Registration of insolvency professional cancelled for deliberate, blatant, orchestrated and collusive contraventions and also banned for ten years
ABCAUS Case Law Citation:
ABCAUS 2629 (2018) (11) IBBI
Important Case Laws Cited/relied upon:
DF Deutsche Forfait AG and Anr. vs. Uttam Galva Steel Ltd. [C.P. No.45/I&BP/NCLT/MAH/2017]
The Disciplinary Committee of Insolvency and Bankruptcy Board of India (IBBI) has cancelled the registration of a Mumbai based insolvency professional (IP) for deliberate, blatant, orchestrated and collusive contraventions.
The said IP has also been banned from seeking fresh registration as an insolvency professional or providing any service under the Insolvency and Bankruptcy Code, 2016 for ten years.
The accused IP was a professional member of the ICSI Institute of Insolvency Professionals and an Insolvency Professional (IP) registered with the Insolvency and Bankruptcy Board of India (Board).
The Adjudicating Authority (AA) admitted an application under section 10 of the Code for initiation of Corporate Insolvency Resolution Process (CIRP) of the Corporate Debtor which appointed the accused as Interim Resolution Professional (IRP).
The allegations against the said IP was numerous. The IRP was required under the law to complete certain tasks such as issue of public announcement, appointment of valuers, constitution of the CoC, first meeting of the Committee of Creditors (CoC), appointment of RP, etc., within prescribed number of days from the date of commencement of CIRP. However, the accused IP failed to do so. It was also alleged that he compromised his independence and sided with the parties and vitiated the entire CIRP.
The Disciplinary Committee found that as RP, he did nothing for the entire period of CIRP, except waiting for approval of OTS by bank. As the permissible time for conclusion of CIRP was approaching, he as RP, organised the first meeting of the CoC only to seek approval for extension of CIRP period and obtained extension by making false statements to the AA. Even after extension of CIRP period, he did nothing
The DC found that the IP confirmed that the resolution plan submitted did not contravene any of the provisions of any law, even though he knew that the husband of the shareholder was ineligible under section 29A of the Code to submit resolution plan. As orchestrated, the CoC, which comprised only bank , approved it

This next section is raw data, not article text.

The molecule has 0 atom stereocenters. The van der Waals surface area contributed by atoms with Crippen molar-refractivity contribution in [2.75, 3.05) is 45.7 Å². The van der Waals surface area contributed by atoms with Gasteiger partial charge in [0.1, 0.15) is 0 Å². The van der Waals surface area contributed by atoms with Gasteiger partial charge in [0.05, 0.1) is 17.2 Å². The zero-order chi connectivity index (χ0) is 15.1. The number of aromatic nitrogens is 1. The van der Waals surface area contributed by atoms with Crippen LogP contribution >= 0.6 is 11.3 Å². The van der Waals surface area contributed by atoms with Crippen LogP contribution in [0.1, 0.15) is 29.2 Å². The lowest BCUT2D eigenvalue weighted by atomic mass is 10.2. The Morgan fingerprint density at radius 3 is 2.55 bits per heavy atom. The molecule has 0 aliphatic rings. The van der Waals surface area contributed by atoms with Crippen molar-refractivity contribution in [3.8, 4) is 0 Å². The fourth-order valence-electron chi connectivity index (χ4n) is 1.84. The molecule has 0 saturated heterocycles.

The DC found that the IP connived with the parties to allow an OTS in the garb of resolution plan and to allow an ineligible RA to submit the OTS and did absolutely nothing either to run the business of the CD or to run the CIRP.
The DC stated that an IRP or RP who appointed by the AA, is an officer of the Court. He is duty bound to (i) conduct CIRP with fairness and diligence, (ii) confirm that the resolution plan does not contravene any of the provisions of the law for the time being in force, (iii) maintain absolute independence in discharge of his statutory duties, and (iv) assist the AA with the correct perspective of the law, including provisions of section 29A of the Code. The AA relies on the work of an IP, as an insolvency proceeding is mostly not adversarial in nature. When there is no opposite party, as in this matter, the IP has a greater responsibility. Taking advantage of absence of an opposite party to the matter, Mr. Golla made misleading submission before the AA.
The DC opined that by using the CIRP as a facade and in connivance with shareholders of the CD the IP (a) thwarted actions, liabilities and obligations under the SARFAESI and proceeding before the DRT, released the personal guarantors, and the secured properties, (b) made himself eligible to submit a resolution plan by misrepresentation, (c) passed on an OTS as resolution plan, and (d) used the resolution plan to wipe off claims of various creditors, including claim of Bank. He could not have done any of these the husband of the shareholder as an RP played by the rule book and did not “explore every possibility to address the issue (illegality)”. He made several misleading and false statements before the DC to justify what he did.
By his conduct and action, the IP caused irreparable damage to the reputation of the institution of insolvency profession and rendered himself a person not fit and proper to continue as an IP.
The DC concluded that the IP had contravened the provisions of –
(a) sections 17, 23, 25(2)(h), 29A, 30(2)(e), 30(4) and 208(2)(a) and (d) of the Insolvency and Bankruptcy Code, 2016;
(b) Regulations 18 to 26, 36A, 37, and 39 of the IBBI (Insolvency Resolution Process for Corporate Persons) Regulations, 2016; and
(c) Regulations 7(2)(a) and 7(2)(h) of the IBBI (Insolvency Professionals) Regulations 2016 read with clauses 1, 2, 3, 5, 10, 12, 13, 14, 15, and 16 of the Code of Conduct for insolvency professionals specified in the First Schedule to the said Regulations.
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